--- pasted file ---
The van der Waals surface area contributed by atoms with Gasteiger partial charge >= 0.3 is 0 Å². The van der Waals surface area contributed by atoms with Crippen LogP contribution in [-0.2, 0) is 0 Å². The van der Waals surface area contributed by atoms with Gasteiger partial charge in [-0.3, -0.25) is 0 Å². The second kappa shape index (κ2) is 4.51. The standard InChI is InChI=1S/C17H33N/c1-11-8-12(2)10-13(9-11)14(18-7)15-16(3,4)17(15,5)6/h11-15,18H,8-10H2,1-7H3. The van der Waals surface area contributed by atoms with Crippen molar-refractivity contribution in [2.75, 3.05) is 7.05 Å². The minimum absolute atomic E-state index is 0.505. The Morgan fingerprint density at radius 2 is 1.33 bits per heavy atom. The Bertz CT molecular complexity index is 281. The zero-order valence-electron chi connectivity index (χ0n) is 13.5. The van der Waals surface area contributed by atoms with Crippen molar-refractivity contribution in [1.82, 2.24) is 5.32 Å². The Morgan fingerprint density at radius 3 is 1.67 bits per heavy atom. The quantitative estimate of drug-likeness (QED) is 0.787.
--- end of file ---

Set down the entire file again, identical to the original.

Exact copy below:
The van der Waals surface area contributed by atoms with Gasteiger partial charge >= 0.3 is 0 Å². The van der Waals surface area contributed by atoms with Crippen LogP contribution in [-0.2, 0) is 0 Å². The van der Waals surface area contributed by atoms with Gasteiger partial charge in [-0.3, -0.25) is 0 Å². The second kappa shape index (κ2) is 4.51. The standard InChI is InChI=1S/C17H33N/c1-11-8-12(2)10-13(9-11)14(18-7)15-16(3,4)17(15,5)6/h11-15,18H,8-10H2,1-7H3. The van der Waals surface area contributed by atoms with Crippen molar-refractivity contribution in [2.75, 3.05) is 7.05 Å². The minimum absolute atomic E-state index is 0.505. The Morgan fingerprint density at radius 2 is 1.33 bits per heavy atom. The Bertz CT molecular complexity index is 281. The zero-order valence-electron chi connectivity index (χ0n) is 13.5. The van der Waals surface area contributed by atoms with Crippen molar-refractivity contribution in [1.82, 2.24) is 5.32 Å². The Morgan fingerprint density at radius 3 is 1.67 bits per heavy atom. The quantitative estimate of drug-likeness (QED) is 0.787.